I could not hold back my excitement when I was informed about my selection as a delegate at a World Health Organisation (WHO) event to be held in mid-October in Moscow — my dream destination.
I could almost picture the magical colours of autumn.
Going to Moscow had been a childhood fantasy — majestic buildings, architecture, public parks, theatres, monuments and remnants of the two World Wars and communism. I had also wanted to experience the chilly weather and put my self-claimed immunity to extreme cold to test. And, of course, observe the lifestyle of the rich Muscovites.
Little did I know what a nightmare obtaining a Russian visa would be. Arranging the documents required for visa was so complex that I started having doubts about my intensions of visiting my dream….
The visa application requires a police character certificate to prove there is no criminal case registered against you (though crime-free record does not necessarily mean you have a good character), original hotel and ticket bookings, endorsements from the Russian government departments if you are invited by them and so on. Even a minor error in printer setting can waste your application form — and with it a day’s hard work. The visa section at the Russian Embassy in Islamabad operates only two working days in a week.
I was about to inform the event organisers about my unlikelihood to attend the event because of visa-related issues, when a friend asked me to contact the Islamabad-based travel consultants who were on the panel of the Russian Embassy. They charge a fee to process visa applications and save you from hassles.
When I contacted them they agreed to offer assistance but refused to charge fee, despite my insistence.
That was the first time I had a feeling that Moscow was calling me.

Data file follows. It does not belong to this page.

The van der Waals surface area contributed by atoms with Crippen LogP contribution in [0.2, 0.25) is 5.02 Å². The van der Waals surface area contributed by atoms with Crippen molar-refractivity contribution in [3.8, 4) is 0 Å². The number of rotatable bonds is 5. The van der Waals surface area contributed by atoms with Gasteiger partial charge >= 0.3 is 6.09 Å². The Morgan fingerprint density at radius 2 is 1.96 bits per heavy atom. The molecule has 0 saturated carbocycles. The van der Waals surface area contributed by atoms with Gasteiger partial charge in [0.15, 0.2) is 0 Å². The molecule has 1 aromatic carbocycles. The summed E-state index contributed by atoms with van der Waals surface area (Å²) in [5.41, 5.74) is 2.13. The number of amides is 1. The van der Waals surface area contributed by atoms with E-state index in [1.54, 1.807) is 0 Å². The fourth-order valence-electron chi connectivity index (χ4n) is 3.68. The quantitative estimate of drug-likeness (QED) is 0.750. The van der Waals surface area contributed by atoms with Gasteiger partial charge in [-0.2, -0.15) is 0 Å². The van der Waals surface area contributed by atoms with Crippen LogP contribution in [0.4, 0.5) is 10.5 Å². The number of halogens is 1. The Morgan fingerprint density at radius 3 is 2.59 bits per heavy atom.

Things worked out fine from then onwards. The journey was pleasant. All the stress of the past couple of weeks turned to excitement.
On arrival at the Moscow airport, I was struck with awe. The view from the plane of forests in autumn colours was mesmerising. Once on land, I realised hardly anybody knew English or wanted to converse in English. The only option I had was to use sign language which has no written code and can be modified according to the needs and response you get in return.
So, it is advised that whoever goes to Russia must get familiarised with Cyrillic alphabets which are somewhat similar to English alphabets but sound different and learn some commonly used words and sentences. This is important as signboards, directions and instructions at metro stations are written only in Russian language. I was also advised this but did not take it seriously.
Fortunately, another Pakistani delegate, Sohail Sarfraz, whom I met at the airport, could read Russian words and speak a few sentences in the language as well. Our first encounter was with the taxi driver who conveyed to us that he had no idea about the destination we were heading to. This announcement came mid-way and for a moment we feared he might be a mafia guy trying to rob us of the little money we had on us.